I think we have all heard it before. A teen says, “My parents don’t get me.” A spouse says, “I wish you would just listen and stop trying to fix things.” It feels like there is a block in communication and nothing ever changes. If you are feeling frustrated and stuck, utilizing validation in your communication with family members can get the ball rolling in a more positive direction. [Read more…]
Welcome to Our Blog!
This blog is written by the clinicians at Jonah Green and Associates, a mental health practice based in Kensington, MD that provides quality services for children, teens, families, and adults. It is intended as a resource for families who are seeking to expand their knowledge about mental health and mental health services, and also as a resource for families who are seeking quality mental health services, especially in the mid-Atlantic region. Please feel free to post questions and comments on any of the entries as well as on any topics or articles from our companion web site www.childandfamilymentalhealth.com.
Most people think about “fighting” as a sign that something is wrong with their relationship. While some fights are destructive to relationships, the truth is that all couples argue. The stress of managing a life together generate can conflict in even the best of relationships. Couples who are successful find ways to address their differences in a way that minimizes harm and lays the groundwork for more understanding. Marriage researcher John Gottman has observed hundreds of couples, and has found that couples who manage their conflicts successfully are much more likely to be satisfied and stay together. Here are some tips that can help you manage conflict in your couple relationship:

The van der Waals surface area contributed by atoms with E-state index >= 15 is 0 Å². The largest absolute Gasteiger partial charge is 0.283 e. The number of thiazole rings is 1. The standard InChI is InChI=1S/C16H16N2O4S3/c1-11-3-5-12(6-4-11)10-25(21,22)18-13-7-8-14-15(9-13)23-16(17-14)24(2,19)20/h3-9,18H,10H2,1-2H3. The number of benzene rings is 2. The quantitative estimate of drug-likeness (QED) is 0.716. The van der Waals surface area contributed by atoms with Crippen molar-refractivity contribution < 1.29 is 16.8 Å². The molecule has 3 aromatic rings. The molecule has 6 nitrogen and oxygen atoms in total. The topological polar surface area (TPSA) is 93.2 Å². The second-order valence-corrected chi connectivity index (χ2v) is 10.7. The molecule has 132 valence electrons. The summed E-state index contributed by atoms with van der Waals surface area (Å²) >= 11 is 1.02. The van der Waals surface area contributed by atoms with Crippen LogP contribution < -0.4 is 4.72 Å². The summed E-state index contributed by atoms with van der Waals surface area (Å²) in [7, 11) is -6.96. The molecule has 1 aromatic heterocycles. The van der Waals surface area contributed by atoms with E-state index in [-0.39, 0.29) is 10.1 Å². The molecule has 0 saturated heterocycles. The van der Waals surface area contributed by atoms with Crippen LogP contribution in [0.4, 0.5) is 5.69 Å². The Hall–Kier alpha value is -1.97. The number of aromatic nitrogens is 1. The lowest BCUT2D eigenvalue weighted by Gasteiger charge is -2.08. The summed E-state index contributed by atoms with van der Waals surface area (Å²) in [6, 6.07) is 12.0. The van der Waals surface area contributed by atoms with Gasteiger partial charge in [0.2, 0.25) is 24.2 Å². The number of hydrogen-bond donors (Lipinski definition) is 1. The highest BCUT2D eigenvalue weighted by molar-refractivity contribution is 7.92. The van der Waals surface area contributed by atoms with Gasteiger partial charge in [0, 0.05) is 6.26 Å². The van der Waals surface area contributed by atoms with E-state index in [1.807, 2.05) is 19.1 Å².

As teenagers become more independent, they often spend more time away from home, and when they are home they are often behind closed doors or focused on other things. It might also feel like your child is less interested in talking to you, but there are plenty of things you can do to maintain a strong positive relationship and stay connected with your teenager. Hint: It’s the little moments, not the big occasions, which can really count.
When my kids were little, whining ranked right up there as one of my least favorite of their behaviors. I certainly struggled more with how to handle tantrums and worried more about school issues, but when my kids whined at me, it pushed my buttons the way other things did not. Like finger nails on a black board, it just got to me.
“You’re completely ridiculous, Dad—you don’t know anything”
“Why do you have to use the computer right now?! Let me use it!”
“You’re the reason I did so bad on that test, because you made me go to that dumb “event”!”
If you are a parent, the above quotes may feel uncomfortably familiar. Of all the difficulties today’s parents face, the shockingly disrespectful way in which their children often address them may be the most challenging. Children whom they love dearly disparage them in sarcastic or demeaning tones, or refuse to respond to simple directions. Parents may feel hurt and powerless, and if the behavior becomes a pattern, they might even grow resentful.